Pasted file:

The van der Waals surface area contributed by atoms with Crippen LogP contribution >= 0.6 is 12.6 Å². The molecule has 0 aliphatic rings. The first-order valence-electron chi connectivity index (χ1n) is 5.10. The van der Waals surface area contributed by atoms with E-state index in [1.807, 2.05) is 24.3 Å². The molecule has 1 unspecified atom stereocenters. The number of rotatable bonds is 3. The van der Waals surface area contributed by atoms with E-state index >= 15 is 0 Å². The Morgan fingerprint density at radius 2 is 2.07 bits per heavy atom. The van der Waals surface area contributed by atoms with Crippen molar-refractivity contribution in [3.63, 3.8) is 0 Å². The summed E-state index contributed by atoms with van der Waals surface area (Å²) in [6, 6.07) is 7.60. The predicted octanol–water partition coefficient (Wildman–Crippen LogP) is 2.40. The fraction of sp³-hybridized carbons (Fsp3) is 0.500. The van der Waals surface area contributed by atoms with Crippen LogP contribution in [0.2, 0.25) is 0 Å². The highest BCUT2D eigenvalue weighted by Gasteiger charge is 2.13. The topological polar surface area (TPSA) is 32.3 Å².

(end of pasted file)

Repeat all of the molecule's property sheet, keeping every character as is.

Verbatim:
The van der Waals surface area contributed by atoms with Crippen LogP contribution >= 0.6 is 12.6 Å². The molecule has 0 aliphatic rings. The first-order valence-electron chi connectivity index (χ1n) is 5.10. The van der Waals surface area contributed by atoms with E-state index in [1.807, 2.05) is 24.3 Å². The molecule has 1 unspecified atom stereocenters. The number of rotatable bonds is 3. The van der Waals surface area contributed by atoms with E-state index >= 15 is 0 Å². The Morgan fingerprint density at radius 2 is 2.07 bits per heavy atom. The van der Waals surface area contributed by atoms with Crippen molar-refractivity contribution in [3.63, 3.8) is 0 Å². The summed E-state index contributed by atoms with van der Waals surface area (Å²) in [6, 6.07) is 7.60. The predicted octanol–water partition coefficient (Wildman–Crippen LogP) is 2.40. The fraction of sp³-hybridized carbons (Fsp3) is 0.500. The van der Waals surface area contributed by atoms with Crippen LogP contribution in [0.2, 0.25) is 0 Å². The highest BCUT2D eigenvalue weighted by Gasteiger charge is 2.13. The topological polar surface area (TPSA) is 32.3 Å².